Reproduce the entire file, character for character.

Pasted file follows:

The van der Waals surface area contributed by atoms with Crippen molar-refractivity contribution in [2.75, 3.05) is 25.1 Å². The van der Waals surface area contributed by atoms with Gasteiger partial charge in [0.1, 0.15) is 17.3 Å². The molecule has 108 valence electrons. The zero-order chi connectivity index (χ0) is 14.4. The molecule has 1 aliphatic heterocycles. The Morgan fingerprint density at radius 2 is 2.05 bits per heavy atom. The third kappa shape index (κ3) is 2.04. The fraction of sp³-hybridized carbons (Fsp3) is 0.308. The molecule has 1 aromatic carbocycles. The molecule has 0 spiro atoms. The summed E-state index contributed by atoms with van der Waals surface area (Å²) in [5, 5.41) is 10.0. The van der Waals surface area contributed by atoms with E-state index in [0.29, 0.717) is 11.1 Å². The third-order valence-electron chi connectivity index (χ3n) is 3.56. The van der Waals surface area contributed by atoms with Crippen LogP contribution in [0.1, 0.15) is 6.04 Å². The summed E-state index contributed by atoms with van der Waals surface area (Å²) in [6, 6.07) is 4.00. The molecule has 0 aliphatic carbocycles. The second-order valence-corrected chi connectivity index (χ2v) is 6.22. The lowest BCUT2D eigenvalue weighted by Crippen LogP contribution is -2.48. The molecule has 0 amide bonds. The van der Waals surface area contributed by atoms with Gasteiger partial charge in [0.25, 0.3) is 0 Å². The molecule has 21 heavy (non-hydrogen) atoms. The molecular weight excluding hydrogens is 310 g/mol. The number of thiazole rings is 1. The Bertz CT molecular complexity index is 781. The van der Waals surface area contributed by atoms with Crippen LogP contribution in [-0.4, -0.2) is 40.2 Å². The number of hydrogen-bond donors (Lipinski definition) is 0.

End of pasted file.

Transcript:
The van der Waals surface area contributed by atoms with Crippen molar-refractivity contribution in [2.75, 3.05) is 25.1 Å². The van der Waals surface area contributed by atoms with Gasteiger partial charge in [0.1, 0.15) is 17.3 Å². The molecule has 108 valence electrons. The zero-order chi connectivity index (χ0) is 14.4. The molecule has 1 aliphatic heterocycles. The Morgan fingerprint density at radius 2 is 2.05 bits per heavy atom. The third kappa shape index (κ3) is 2.04. The fraction of sp³-hybridized carbons (Fsp3) is 0.308. The molecule has 1 aromatic carbocycles. The molecule has 0 spiro atoms. The summed E-state index contributed by atoms with van der Waals surface area (Å²) in [5, 5.41) is 10.0. The van der Waals surface area contributed by atoms with E-state index in [0.29, 0.717) is 11.1 Å². The third-order valence-electron chi connectivity index (χ3n) is 3.56. The van der Waals surface area contributed by atoms with Crippen LogP contribution in [0.1, 0.15) is 6.04 Å². The summed E-state index contributed by atoms with van der Waals surface area (Å²) in [6, 6.07) is 4.00. The molecule has 0 aliphatic carbocycles. The second-order valence-corrected chi connectivity index (χ2v) is 6.22. The lowest BCUT2D eigenvalue weighted by Crippen LogP contribution is -2.48. The molecule has 0 amide bonds. The van der Waals surface area contributed by atoms with Gasteiger partial charge in [0.25, 0.3) is 0 Å². The molecule has 21 heavy (non-hydrogen) atoms. The molecular weight excluding hydrogens is 310 g/mol. The number of thiazole rings is 1. The Bertz CT molecular complexity index is 781. The van der Waals surface area contributed by atoms with Crippen LogP contribution in [-0.4, -0.2) is 40.2 Å². The number of hydrogen-bond donors (Lipinski definition) is 0.